Utah’s Mighty Five and other nearby natural attractions offer a memorable spring or fall week to 10-Day vacation.
President Teddy Roosevelt (term 1901-1909) has long been associated with National Parks. Indeed, he was instrumental in helping to preserve some the most pristine sites in the U.S. But, it was Woodrow Wilson who created the National Park Service on August 25, 1916.
Utah’s “Mighty Five” are standouts in the eclectic collection of geographic locations that make up the National Park Service today. The Mighty Five include Arches, Canyonlands, Capital Reef, Bryce and Zion. They stretch along a 310-mile route that cuts through southern Utah. No two parks are alike. It takes at least a week to visit each one and have the opportunity to savor the individual character that each park offers.
“Arches” arguably is the best known of the Five and probably the most popular. It lies just north of Moab along the Colorado River. Arches is home to more than 2,000 natural sandstone arches highlighted by Delicate Arch, the signature graphic that graces the Utah license plates. It sits atop a ridge that overlooks a sweeping vista about 3 miles from the nearby trailhead. The climb rises 480 feet and the spectacle is worth the effort.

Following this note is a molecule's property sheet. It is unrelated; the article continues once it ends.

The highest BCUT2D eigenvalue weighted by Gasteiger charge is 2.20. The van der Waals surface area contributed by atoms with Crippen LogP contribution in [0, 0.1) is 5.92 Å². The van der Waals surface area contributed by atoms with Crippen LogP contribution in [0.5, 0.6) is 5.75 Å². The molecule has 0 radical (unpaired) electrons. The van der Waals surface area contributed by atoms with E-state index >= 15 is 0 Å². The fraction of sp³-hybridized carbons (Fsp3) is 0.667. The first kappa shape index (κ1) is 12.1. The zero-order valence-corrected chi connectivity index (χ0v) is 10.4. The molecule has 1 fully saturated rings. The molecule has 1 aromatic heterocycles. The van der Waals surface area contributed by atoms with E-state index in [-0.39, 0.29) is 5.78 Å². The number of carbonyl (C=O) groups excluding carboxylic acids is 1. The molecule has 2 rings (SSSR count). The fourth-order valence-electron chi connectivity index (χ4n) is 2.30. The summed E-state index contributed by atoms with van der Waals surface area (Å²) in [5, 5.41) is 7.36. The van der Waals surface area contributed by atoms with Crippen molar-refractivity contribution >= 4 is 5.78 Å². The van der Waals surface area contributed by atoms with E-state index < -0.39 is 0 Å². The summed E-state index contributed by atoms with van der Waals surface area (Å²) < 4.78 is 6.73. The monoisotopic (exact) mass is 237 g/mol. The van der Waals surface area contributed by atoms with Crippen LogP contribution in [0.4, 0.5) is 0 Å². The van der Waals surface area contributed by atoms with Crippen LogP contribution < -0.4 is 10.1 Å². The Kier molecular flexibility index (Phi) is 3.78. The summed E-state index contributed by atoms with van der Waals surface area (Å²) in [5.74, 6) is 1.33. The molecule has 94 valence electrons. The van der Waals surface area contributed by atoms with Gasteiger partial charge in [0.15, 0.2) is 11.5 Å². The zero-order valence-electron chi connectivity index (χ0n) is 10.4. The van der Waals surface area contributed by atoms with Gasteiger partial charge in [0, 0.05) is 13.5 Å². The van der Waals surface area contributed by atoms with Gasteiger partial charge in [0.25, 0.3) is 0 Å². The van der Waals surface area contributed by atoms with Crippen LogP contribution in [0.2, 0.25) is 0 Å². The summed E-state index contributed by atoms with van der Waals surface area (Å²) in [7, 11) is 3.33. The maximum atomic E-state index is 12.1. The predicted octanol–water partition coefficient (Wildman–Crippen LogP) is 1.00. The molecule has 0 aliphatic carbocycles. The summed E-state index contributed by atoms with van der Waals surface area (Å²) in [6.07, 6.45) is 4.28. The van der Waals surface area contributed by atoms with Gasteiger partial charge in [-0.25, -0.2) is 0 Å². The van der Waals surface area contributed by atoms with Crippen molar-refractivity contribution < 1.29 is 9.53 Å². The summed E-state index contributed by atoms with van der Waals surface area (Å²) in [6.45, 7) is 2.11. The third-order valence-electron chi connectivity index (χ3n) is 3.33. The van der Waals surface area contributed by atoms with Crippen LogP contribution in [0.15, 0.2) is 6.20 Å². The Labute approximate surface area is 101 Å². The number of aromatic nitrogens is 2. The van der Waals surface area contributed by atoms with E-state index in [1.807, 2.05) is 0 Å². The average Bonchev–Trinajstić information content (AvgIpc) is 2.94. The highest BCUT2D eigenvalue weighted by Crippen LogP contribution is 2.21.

The Visit Utah web site can provide details on sights, sounds, eats and accommodations. Spring and fall are the best times to visit, as temperatures can get very hot during the summer. The area is a desert.
Driving from park to park offers flexibility to see other attractions within striking distance from them. Arches is a good place to start.
Dead Horse Point State Park is close to Arches (about 30 miles away). It looks like a mini Grand Canyon. Indeed, it served as a Grand Canyon substitute for the final scene in Thelma and Louise when the two friends sailed off to oblivion at the end of the movie.
The majestic Monument Valley is about 151 miles southwest of Arches. The spiraling buttes in the Utah portion were landmarks in dozens of movies ranging from classic westerns to Forrest Gump.
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